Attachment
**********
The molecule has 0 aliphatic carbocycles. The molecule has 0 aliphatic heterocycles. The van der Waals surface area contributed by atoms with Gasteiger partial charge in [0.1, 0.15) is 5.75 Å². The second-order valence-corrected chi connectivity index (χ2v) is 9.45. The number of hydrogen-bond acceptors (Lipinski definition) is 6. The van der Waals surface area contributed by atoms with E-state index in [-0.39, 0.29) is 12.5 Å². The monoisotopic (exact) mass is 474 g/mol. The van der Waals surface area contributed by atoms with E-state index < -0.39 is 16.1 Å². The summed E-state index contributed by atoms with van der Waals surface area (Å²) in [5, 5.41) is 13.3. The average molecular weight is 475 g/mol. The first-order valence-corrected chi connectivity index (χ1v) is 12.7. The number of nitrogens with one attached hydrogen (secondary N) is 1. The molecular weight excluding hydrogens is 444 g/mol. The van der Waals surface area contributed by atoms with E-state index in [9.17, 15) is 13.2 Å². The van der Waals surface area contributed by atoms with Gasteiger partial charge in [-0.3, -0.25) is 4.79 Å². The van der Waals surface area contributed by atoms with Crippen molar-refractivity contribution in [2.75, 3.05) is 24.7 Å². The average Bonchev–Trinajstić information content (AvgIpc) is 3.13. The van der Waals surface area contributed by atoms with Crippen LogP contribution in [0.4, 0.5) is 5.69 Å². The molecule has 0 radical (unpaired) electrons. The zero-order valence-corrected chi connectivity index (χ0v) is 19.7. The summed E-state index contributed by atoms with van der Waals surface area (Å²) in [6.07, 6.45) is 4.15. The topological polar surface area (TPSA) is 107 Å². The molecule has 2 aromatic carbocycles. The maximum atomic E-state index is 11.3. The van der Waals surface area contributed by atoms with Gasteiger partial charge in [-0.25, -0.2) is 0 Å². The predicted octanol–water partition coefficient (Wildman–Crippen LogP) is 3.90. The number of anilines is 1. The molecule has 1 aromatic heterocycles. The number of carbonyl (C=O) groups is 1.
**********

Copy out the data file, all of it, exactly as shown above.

The molecule has 0 aliphatic carbocycles. The molecule has 0 aliphatic heterocycles. The van der Waals surface area contributed by atoms with Gasteiger partial charge in [0.1, 0.15) is 5.75 Å². The second-order valence-corrected chi connectivity index (χ2v) is 9.45. The number of hydrogen-bond acceptors (Lipinski definition) is 6. The van der Waals surface area contributed by atoms with E-state index in [-0.39, 0.29) is 12.5 Å². The monoisotopic (exact) mass is 474 g/mol. The van der Waals surface area contributed by atoms with E-state index < -0.39 is 16.1 Å². The summed E-state index contributed by atoms with van der Waals surface area (Å²) in [5, 5.41) is 13.3. The average molecular weight is 475 g/mol. The first-order valence-corrected chi connectivity index (χ1v) is 12.7. The number of nitrogens with one attached hydrogen (secondary N) is 1. The molecular weight excluding hydrogens is 444 g/mol. The van der Waals surface area contributed by atoms with E-state index in [9.17, 15) is 13.2 Å². The van der Waals surface area contributed by atoms with Gasteiger partial charge in [-0.3, -0.25) is 4.79 Å². The van der Waals surface area contributed by atoms with Crippen molar-refractivity contribution in [2.75, 3.05) is 24.7 Å². The average Bonchev–Trinajstić information content (AvgIpc) is 3.13. The van der Waals surface area contributed by atoms with Crippen LogP contribution in [0.4, 0.5) is 5.69 Å². The molecule has 0 radical (unpaired) electrons. The zero-order valence-corrected chi connectivity index (χ0v) is 19.7. The summed E-state index contributed by atoms with van der Waals surface area (Å²) in [6.07, 6.45) is 4.15. The topological polar surface area (TPSA) is 107 Å². The molecule has 2 aromatic carbocycles. The maximum atomic E-state index is 11.3. The van der Waals surface area contributed by atoms with Gasteiger partial charge in [-0.25, -0.2) is 0 Å². The predicted octanol–water partition coefficient (Wildman–Crippen LogP) is 3.90. The number of anilines is 1. The molecule has 1 aromatic heterocycles. The number of carbonyl (C=O) groups is 1.